Cold working tools such as grinders and sanders and welders, should be nearby but do not have to be in the hot working area.

It doesn't hurt to sketch a couple of scenarios down on paper and see if they may sense.

I hope this helps a bit 
David Robertson

Monday, August 13, 2012

How Strong Do you Have To Be For Blacksmithing?

How Physically Fit Do You Have To Be For Blacksmithing?


I noticed that you have a blog where you answer questions about blacksmithing.  I am hoping you might answer mine as it is something I think other people wonder about as well.

I am thinking of taking a blacksmith class because I appreciate well-made items that are not mass-produced and like the idea of working with metal.  I don't intend to make my living this way but hope to make some basic items, like knives, hooks, etc.  However, I am curious how strong and in-shape one has to be to do this.? Also, realistically, what kinds of skill sets make a good blacksmith?   I am a woman in my 50s, moderately good condition but not an athlete or weightlifter, a bit on the short side.  I know how to use basic tools but have never built anything before.  Would blacksmithing probably be beyond me?  Perhaps you can describe the physical qualities and basic skill sets which make someone a good blacksmith?

Thank you in advance for your reply.


 Hi Tara thanks for your question and I will put it up on the blog as I agree it may be a common question.

How Strong to be a blacksmith

In this modern age strength is less important than stamina and willingness to look at new ways of doing things. I am by no means what people think of as a hulking blacksmith. I explain to my students that it is really about coaxing the metal to shape not muscling it to shape. This means that there are many repeated hammer blows to create the shape desired. The object is to apply the right amount of force at exactly the right spot to move the metal the right amount. Of course bigger bars require more force to move them.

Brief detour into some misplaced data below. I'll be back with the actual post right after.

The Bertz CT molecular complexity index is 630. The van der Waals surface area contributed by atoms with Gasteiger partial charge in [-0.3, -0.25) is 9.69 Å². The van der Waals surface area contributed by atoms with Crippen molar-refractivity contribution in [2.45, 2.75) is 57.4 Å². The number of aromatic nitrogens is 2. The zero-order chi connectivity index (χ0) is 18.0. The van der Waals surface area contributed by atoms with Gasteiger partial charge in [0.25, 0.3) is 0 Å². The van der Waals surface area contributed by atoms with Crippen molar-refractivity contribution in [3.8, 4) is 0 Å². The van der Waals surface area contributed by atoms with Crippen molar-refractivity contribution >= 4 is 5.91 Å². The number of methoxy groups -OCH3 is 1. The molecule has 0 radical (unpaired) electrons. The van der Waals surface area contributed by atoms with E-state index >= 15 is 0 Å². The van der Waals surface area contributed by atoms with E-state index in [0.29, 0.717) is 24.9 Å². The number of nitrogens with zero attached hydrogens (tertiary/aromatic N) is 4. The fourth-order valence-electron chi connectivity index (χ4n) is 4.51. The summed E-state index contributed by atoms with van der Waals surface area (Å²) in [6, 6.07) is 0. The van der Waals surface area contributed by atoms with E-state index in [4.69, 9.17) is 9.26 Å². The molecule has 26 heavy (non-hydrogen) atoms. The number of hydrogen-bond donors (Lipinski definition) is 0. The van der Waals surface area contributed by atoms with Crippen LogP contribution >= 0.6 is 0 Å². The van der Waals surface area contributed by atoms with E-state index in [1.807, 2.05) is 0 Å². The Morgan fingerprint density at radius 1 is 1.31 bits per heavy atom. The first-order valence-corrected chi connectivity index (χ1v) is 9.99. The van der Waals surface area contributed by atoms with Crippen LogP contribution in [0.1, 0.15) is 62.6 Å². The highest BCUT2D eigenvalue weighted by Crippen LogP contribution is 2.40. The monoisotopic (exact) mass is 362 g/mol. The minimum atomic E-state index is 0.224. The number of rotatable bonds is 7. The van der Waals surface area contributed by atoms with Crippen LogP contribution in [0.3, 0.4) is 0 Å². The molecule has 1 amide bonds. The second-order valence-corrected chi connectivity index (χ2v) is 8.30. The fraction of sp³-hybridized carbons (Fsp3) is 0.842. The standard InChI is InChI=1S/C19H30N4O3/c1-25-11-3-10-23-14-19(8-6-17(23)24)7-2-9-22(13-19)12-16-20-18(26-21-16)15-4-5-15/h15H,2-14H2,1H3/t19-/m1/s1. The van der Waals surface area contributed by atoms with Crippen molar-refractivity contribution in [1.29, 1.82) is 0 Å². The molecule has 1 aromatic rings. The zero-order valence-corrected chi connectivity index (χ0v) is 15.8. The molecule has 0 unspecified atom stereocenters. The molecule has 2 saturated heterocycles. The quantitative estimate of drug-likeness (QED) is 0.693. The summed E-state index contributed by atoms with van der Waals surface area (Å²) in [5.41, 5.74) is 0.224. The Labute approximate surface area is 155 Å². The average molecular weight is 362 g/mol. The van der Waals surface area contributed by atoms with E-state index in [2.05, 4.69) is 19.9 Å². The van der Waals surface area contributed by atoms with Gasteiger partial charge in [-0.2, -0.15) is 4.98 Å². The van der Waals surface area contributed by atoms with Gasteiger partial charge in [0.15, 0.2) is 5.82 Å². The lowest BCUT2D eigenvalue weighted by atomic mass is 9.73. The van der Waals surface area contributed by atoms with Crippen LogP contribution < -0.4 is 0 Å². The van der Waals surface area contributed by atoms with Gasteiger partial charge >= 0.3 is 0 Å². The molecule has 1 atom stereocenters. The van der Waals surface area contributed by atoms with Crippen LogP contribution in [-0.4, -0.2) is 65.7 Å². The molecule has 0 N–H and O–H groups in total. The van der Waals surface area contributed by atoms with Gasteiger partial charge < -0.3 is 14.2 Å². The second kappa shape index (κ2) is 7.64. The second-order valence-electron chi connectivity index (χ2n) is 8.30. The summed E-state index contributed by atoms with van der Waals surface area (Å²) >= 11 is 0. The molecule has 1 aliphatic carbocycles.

There are a miriad of techniques and tools that help us manipulate the steel. I know a number of women of all ages that do blacksmithing with out any problems. They tend to think more about design and how to work with the steel instead of handling huge bars.

Realistically it is a physical activity and it requires standing for long periods of time. There is movement of the hammer. Usually a 2 lb hammer swung many times in a day but you get to take a rest every time the steel heats. This is almost 50% of the time. Most of the starting projects use small bar and this is easy to manipulate. Larger projects often use multiple small pieces that are later assembled. The final project might be quite heavy but we can use over head cranes and hoists to move things around. If you set up a larger shop power hammers can help manipulate the steel. These are expensive machines but the amount of work that they do is incredible.

Where I would caution a person with blacksmithing is if they have a previous ailment such as carpal tunnel, tennis elbow, or rotator cuff injuries to their dominant side. The smithing can make these conditions flare up.

Skill sets that make a good blacksmith

There are many common skills that serve the blacksmith well and some specialized skills.

  • Be able to look at a problem and figure out a solution given resources at hand
  • Willingness to learn and do a bit of research
  • Learn from your mistakes
  • If you are fighting with a problem being able to stop and look at it from another view point
  • Willingness to experiment
  • Understanding that this endeavor requires practice and lots of it. You usually can be successful with minimal effort but to be really good takes a lot of practice.
  • Some ability to roughly sketch on paper what you want to make helps a great deal. Especially with later complicated projects.
  • Not be afraid of the hot metal. Yes you will get burned. Usually they are minor.
  • Specifically being able to electric weld will help
  • Good hand eye coordination
In short from your description I would say that you would be fine at blacksmithing. Be realistic that it takes time to get good at it but you should have a good degree of success from the beginning.
I hope this helps.

David Robertson
Artist Blacksmith